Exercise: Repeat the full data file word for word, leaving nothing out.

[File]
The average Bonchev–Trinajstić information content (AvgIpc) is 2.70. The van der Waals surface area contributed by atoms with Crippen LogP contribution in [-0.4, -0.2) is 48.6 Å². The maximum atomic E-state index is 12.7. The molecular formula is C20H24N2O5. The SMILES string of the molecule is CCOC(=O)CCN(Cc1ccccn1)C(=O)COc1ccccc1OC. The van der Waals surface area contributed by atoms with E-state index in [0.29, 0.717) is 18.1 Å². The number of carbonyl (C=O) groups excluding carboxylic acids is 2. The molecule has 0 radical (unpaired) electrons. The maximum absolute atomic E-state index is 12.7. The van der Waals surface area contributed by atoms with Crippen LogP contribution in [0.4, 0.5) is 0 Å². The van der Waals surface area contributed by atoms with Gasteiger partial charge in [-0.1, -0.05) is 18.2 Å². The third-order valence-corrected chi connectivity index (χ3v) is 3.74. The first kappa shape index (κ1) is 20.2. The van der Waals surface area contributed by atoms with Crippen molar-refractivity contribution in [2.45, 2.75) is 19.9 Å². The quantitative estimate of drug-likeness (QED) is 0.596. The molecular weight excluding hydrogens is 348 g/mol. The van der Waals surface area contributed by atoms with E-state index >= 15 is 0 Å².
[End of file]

The average Bonchev–Trinajstić information content (AvgIpc) is 2.70. The van der Waals surface area contributed by atoms with Crippen LogP contribution in [-0.4, -0.2) is 48.6 Å². The maximum atomic E-state index is 12.7. The molecular formula is C20H24N2O5. The SMILES string of the molecule is CCOC(=O)CCN(Cc1ccccn1)C(=O)COc1ccccc1OC. The van der Waals surface area contributed by atoms with E-state index in [0.29, 0.717) is 18.1 Å². The number of carbonyl (C=O) groups excluding carboxylic acids is 2. The molecule has 0 radical (unpaired) electrons. The maximum absolute atomic E-state index is 12.7. The van der Waals surface area contributed by atoms with Crippen LogP contribution in [0.4, 0.5) is 0 Å². The van der Waals surface area contributed by atoms with Gasteiger partial charge in [-0.1, -0.05) is 18.2 Å². The third-order valence-corrected chi connectivity index (χ3v) is 3.74. The first kappa shape index (κ1) is 20.2. The van der Waals surface area contributed by atoms with Crippen molar-refractivity contribution in [2.45, 2.75) is 19.9 Å². The quantitative estimate of drug-likeness (QED) is 0.596. The molecular weight excluding hydrogens is 348 g/mol. The van der Waals surface area contributed by atoms with E-state index >= 15 is 0 Å².